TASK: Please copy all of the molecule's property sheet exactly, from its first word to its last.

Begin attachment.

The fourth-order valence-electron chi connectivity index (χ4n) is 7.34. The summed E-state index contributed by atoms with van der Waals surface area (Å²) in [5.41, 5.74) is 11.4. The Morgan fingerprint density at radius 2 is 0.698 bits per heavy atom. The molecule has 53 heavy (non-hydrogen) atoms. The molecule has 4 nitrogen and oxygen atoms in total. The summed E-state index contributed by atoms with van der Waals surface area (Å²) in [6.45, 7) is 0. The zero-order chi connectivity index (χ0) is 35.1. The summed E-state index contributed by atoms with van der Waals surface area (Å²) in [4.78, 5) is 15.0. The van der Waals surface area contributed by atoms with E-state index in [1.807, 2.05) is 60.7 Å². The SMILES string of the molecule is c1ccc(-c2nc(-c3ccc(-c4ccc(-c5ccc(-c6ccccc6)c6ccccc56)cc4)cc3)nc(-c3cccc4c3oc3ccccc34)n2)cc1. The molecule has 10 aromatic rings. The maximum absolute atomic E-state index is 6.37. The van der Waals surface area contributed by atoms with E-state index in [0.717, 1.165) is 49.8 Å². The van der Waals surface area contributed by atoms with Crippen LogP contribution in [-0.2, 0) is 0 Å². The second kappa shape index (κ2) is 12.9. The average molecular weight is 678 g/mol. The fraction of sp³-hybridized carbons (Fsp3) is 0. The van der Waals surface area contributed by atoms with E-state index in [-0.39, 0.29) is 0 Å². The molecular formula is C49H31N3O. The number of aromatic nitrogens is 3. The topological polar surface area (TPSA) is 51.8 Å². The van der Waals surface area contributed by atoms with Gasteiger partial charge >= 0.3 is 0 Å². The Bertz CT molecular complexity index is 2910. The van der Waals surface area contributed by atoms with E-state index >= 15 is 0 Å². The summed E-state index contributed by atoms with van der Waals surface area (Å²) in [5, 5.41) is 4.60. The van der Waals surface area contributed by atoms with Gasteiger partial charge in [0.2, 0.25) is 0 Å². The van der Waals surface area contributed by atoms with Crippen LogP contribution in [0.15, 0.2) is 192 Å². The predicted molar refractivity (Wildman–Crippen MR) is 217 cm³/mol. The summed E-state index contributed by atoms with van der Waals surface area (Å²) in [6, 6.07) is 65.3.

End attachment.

The fourth-order valence-electron chi connectivity index (χ4n) is 7.34. The summed E-state index contributed by atoms with van der Waals surface area (Å²) in [5.41, 5.74) is 11.4. The Morgan fingerprint density at radius 2 is 0.698 bits per heavy atom. The molecule has 53 heavy (non-hydrogen) atoms. The molecule has 4 nitrogen and oxygen atoms in total. The summed E-state index contributed by atoms with van der Waals surface area (Å²) in [6.45, 7) is 0. The zero-order chi connectivity index (χ0) is 35.1. The summed E-state index contributed by atoms with van der Waals surface area (Å²) in [4.78, 5) is 15.0. The van der Waals surface area contributed by atoms with E-state index in [1.807, 2.05) is 60.7 Å². The SMILES string of the molecule is c1ccc(-c2nc(-c3ccc(-c4ccc(-c5ccc(-c6ccccc6)c6ccccc56)cc4)cc3)nc(-c3cccc4c3oc3ccccc34)n2)cc1. The molecule has 10 aromatic rings. The maximum absolute atomic E-state index is 6.37. The van der Waals surface area contributed by atoms with E-state index in [0.717, 1.165) is 49.8 Å². The van der Waals surface area contributed by atoms with Crippen LogP contribution in [-0.2, 0) is 0 Å². The second kappa shape index (κ2) is 12.9. The average molecular weight is 678 g/mol. The fraction of sp³-hybridized carbons (Fsp3) is 0. The van der Waals surface area contributed by atoms with E-state index in [-0.39, 0.29) is 0 Å². The molecular formula is C49H31N3O. The number of aromatic nitrogens is 3. The topological polar surface area (TPSA) is 51.8 Å². The van der Waals surface area contributed by atoms with Gasteiger partial charge >= 0.3 is 0 Å². The Bertz CT molecular complexity index is 2910. The van der Waals surface area contributed by atoms with E-state index >= 15 is 0 Å². The summed E-state index contributed by atoms with van der Waals surface area (Å²) in [5, 5.41) is 4.60. The van der Waals surface area contributed by atoms with Gasteiger partial charge in [0.2, 0.25) is 0 Å². The van der Waals surface area contributed by atoms with Crippen LogP contribution in [0.15, 0.2) is 192 Å². The predicted molar refractivity (Wildman–Crippen MR) is 217 cm³/mol. The summed E-state index contributed by atoms with van der Waals surface area (Å²) in [6, 6.07) is 65.3.